VVS

Reviews

Dragged Across Concrete

Dragged Across Concrete is an excellent contemporary crime thriller that feels painstakingly real.  From its characterizations of bitter people blaming PC culture and 24/7 surveillance for their own faults to the drawn-out investigations that suggest other criminal activities are afoot, this is a divisive film that is identifiable and purposely tough on the viewer.

Reviews

The Con Is On

The Con Is On is a screwball crime comedy starring actors who have no problems playing up the absurd angles of an unconventional heist.  The intention of the film is to bust the audience into fits of laughter but, instead, the only thing that’s busted is the film itself.

Reviews

The Beach Bum

By: Trevor Chartrand In his feature film follow-up to 2013’s Spring Breakers, director Harmony Korine delivers a similarly raunchy, yet dark comedy with this year’s The Beach Bum.  Much like Spring Breakers, this latest undertaking by Korine is bound to receive a mixed reaction from most moviegoers.

Reviews

211

Though it may be a schlocky action movie, I don’t have distain towards 211.  Mostly because there’s something oddly endearing about a low-rent flick that doesn’t let up on its action sequences.

Reviews

Beautiful Boy

Beautiful Boy is a touching film that will break your heart.  Based on the memoirs of David and Nic Sheff, Beautiful Boy chronicles the inconsistent dynamic between a coping father (Steve Carell) and his distraught son (Timothée Chalamet).  The film leaps back-and-forth throughout their lives;  capturing spirited memories, personal bonds, and the rift they currently face caused by Nic’s serious drug addiction.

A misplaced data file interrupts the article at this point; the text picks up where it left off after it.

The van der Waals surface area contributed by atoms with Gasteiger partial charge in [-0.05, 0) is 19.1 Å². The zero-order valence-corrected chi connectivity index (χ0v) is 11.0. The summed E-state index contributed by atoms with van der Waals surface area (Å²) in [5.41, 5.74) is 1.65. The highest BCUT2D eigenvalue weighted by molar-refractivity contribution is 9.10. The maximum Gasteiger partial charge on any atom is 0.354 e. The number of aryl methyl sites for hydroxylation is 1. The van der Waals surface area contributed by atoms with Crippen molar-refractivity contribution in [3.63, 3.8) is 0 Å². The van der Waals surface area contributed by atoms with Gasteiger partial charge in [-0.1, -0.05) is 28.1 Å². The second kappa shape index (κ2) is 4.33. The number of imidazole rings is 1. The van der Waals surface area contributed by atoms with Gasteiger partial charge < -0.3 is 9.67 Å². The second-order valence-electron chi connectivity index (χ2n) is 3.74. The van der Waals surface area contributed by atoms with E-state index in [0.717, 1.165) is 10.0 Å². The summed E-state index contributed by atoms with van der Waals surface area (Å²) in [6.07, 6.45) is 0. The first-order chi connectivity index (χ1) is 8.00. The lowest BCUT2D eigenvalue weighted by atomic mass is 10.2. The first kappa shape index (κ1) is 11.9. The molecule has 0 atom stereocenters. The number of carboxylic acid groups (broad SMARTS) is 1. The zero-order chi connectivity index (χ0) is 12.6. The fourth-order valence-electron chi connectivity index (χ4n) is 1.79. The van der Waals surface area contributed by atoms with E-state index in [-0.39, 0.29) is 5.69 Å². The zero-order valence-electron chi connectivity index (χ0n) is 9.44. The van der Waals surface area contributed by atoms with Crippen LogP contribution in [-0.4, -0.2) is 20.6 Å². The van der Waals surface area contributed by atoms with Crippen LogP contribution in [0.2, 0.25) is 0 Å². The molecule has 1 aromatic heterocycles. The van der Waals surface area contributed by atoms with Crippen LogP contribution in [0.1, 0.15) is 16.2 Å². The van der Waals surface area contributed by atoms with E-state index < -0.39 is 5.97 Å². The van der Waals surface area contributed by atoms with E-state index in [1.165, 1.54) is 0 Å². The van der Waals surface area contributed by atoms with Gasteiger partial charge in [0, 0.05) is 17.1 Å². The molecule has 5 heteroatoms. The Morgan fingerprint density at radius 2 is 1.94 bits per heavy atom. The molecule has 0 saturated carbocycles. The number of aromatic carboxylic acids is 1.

Reviews

Life Itself

Not to be confused with 2014’s brilliant ode to Roger Ebert, 2018’s Life Itself is a time-spanning family drama from Hollywood screenwriter and This Is Us creator Dan Fogelman.  Fogelman has taken the clout he’s earned from his award-winning hit television show and he’s made a movie only an ambitious storyteller could make with a team of producers who trust his reputation.

Reviews

Mid90s

By: Jessica Goddard Mid90s is a coming-of-age period piece, chronicling how a mild 13-year-old boy finds acceptance and belonging with a reckless crowd of skateboarders.  Our pint-sized protagonist, Stevie (Sunny Suljic), perfectly captures the in-the-middleness suggested by the title – we can’t help but see a child when he’s next to his older (taller) friends, but the mischief he gets up to makes him feel much more adult than we’re comfortable with.

Reviews

Mid90s

By: Trevor Chartrand Apatow-comedy veteran Jonah Hill has diversified his career path considerably in recent years, taking on darker and more intense roles.  Now he’s taken another step into new territory, this time helming a film from behind the camera: Mid90s is Hill’s directorial debut, and it’s chock-full of surprises.

Reviews

Beautiful Boy

By: Jessica Goddard From director Felix Van Groeningen (The Broken Circle Breakdown), Beautiful Boy is an affecting, thought-provoking account of one family’s experience with the cyclical realities of addiction, recovery, and relapse.  The story is told sensitively – though sometimes confusingly – through a fragmented, flashback-heavy narrative structure.